Now in its fourth decade since first proposed by German pollster Elizabeth Noelle-Neumann, spiral of silence or SOS theory continues to attract interest and maintain its relevance today. The theory spans individual, organizational, and societal levels; assumes a social constructionist stance (that is, it assumes that reality as we perceive it is socially produced); and includes elements of both mediated and interpersonal communication. It has as its core the notion that one's own opinions and (in particular) one's willingness to express them is influenced by others' opinions. While not specifically a theory of media influence, SOS theory rests in part on an understanding of people's dependence on the media for information—including information about what other people seem to be thinking.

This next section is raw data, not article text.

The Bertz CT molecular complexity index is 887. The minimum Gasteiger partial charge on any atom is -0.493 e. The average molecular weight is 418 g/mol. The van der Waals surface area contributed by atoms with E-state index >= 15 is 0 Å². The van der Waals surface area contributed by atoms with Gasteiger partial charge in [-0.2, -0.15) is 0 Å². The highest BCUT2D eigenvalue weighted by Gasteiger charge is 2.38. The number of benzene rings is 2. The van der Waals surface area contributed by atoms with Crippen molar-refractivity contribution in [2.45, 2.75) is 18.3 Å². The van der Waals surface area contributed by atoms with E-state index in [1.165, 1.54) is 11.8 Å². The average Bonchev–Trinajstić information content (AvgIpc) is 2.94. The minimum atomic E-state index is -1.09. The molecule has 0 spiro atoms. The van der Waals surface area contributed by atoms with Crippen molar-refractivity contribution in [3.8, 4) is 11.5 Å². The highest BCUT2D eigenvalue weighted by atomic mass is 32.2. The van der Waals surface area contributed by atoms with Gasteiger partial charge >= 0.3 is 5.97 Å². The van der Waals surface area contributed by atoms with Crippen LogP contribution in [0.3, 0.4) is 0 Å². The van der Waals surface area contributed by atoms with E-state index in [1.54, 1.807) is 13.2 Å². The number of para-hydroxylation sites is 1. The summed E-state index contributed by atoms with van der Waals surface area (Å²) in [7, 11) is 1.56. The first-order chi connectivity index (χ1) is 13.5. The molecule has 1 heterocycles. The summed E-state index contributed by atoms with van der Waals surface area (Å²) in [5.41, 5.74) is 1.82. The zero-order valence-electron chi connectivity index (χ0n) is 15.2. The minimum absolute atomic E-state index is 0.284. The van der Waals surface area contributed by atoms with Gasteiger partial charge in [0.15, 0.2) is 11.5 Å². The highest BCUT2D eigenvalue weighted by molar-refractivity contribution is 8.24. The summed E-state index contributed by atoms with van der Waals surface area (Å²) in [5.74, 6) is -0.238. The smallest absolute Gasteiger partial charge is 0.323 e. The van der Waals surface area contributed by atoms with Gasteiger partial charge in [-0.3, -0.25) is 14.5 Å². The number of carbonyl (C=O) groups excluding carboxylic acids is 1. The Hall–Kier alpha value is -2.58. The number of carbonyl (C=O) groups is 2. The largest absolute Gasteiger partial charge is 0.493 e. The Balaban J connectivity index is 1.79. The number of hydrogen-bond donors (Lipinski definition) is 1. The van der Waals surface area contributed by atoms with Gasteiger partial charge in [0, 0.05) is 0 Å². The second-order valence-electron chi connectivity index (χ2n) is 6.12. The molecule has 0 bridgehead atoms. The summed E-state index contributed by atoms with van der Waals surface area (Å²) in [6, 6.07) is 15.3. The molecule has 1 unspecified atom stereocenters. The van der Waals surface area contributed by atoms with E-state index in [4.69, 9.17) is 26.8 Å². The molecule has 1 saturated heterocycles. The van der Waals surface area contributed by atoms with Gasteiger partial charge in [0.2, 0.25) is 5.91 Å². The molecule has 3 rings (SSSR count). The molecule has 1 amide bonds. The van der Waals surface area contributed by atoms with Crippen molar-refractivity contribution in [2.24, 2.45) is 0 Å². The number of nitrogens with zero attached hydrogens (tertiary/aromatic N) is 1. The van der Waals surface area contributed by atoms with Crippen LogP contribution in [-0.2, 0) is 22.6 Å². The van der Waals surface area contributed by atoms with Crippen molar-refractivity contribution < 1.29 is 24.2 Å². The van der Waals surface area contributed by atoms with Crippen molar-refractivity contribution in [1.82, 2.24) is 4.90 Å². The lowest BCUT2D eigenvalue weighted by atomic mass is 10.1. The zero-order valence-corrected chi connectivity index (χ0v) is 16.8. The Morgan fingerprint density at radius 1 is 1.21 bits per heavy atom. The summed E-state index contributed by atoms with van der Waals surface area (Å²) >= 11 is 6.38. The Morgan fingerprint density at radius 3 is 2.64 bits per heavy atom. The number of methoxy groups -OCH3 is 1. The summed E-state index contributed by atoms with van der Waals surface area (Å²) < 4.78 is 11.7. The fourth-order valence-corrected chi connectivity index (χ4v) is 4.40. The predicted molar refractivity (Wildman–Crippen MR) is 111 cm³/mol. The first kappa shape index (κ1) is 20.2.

In its simpler, static form, the ...

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